Tenth Circuit Rejects Newspaper's FOIA Request for Mug Shots
The U.S. Court of Appeals for the Tenth Circuit affirmed a district court’s ruling that a newspaper was not entitled to booking photographs from the U.S. Marshals Service (“USMS”) under the Freedom of Information Act (“FOIA”), 5 U.S.C. § 552. The Tenth Circuit found that the government could withhold the photos under a FOIA exemption for disclosures that would constitute an unwarranted invasion of privacy. Other circuits have ruled similarly, although the Sixth Circuit has found that such photos are not exempt.
Newspaper Requests Booking Photos
World Publishing Company, publisher of the Tulsa World newspaper, requested booking photos (popularly called “mug shots”) of six pre-trial detainees from the USMS under the FOIA. The government refused to disclose the photos, citing FOIA Exemption 7(C), which exempts “records or information compiled for law enforcement purposes, but only to the extent that the production of such law enforcement records or information . . . could reasonably be expected to constitute an unwarranted invasion of personal privacy. . . .” World Publishing at 3 (quoting 5 U.S.C. § 552(b)(7)(C)).
As the court explained, FOIA was enacted to facilitate public scrutiny of federal government agencies while providing some exceptions from disclosure, which are narrowly construed. The government has the burden of proving that an exemption applies. To this end, courts have applied a three-part test to determine whether Exemption 7(C) applies, analyzing if (1) the information was gathered for a law-enforcement purpose, and (2) there is a personal privacy interest at stake. If these factors apply, then the court must (3) balance the privacy interest against the public interest in disclosure. Id. at 3–4 (citing Prison Legal News v. Executive Office for U.S. Attorneys, 628 F.3d 1243, 1247–48 (10th Cir. 2011) and DOJ v. Reporters Committee for Freedom of the Press, 489 U.S. 749, 776 (1989)). The newspaper challenged the district court’s application of the second and third factors.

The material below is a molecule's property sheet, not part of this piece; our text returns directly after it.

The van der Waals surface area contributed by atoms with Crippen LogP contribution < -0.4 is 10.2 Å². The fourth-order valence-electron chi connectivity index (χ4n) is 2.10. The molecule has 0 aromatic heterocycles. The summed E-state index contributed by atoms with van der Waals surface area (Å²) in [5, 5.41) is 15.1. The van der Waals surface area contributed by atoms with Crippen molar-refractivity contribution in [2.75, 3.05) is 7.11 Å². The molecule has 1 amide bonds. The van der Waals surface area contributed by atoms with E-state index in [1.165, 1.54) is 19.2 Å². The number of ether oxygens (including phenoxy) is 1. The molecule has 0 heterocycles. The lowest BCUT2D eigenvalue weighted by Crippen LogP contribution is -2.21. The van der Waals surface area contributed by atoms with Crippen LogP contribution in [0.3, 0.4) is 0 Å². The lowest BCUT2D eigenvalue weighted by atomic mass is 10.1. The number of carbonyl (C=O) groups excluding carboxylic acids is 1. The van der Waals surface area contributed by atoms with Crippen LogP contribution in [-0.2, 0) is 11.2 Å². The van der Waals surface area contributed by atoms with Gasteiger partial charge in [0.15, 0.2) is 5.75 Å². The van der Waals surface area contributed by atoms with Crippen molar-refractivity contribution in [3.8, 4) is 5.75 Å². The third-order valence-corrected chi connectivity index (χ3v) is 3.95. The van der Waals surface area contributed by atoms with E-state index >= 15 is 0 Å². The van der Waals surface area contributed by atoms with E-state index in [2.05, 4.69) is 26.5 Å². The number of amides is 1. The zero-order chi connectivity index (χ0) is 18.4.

Circuit Split on FOIA Applied to Booking Photos
The court noted a circuit split regarding disclosure of booking photos. In Reporters Committee the U.S. Supreme Court held that Exemption 7(C) exempted disclosure of FBI criminal history summaries, (“rap sheets”) even though much of the information was public record and the affected individuals had been convicted. The Eastern District of Louisiana held that the subject of a booking photo had a protectable privacy interest under the FOIA, noting that “Mug shots in general are notorious for their visual association of the person with criminal activity. [ . . . ] [a]s in the cliché, a picture is worth a thousand words. For that reason, a mug shot’s stigmatizing effect can last well beyond the actual criminal proceedings. . . . A mug shot preserves, in its unique and visually powerful way, the subject individual’s brush with the law for posterity.” World Publishing at 5–6 (quoting Times Picayune Publishing Corp. v. DOJ, 37 F. Supp. 2d 472, 477 (E.D. La. 1999) (emphasis added by the court)).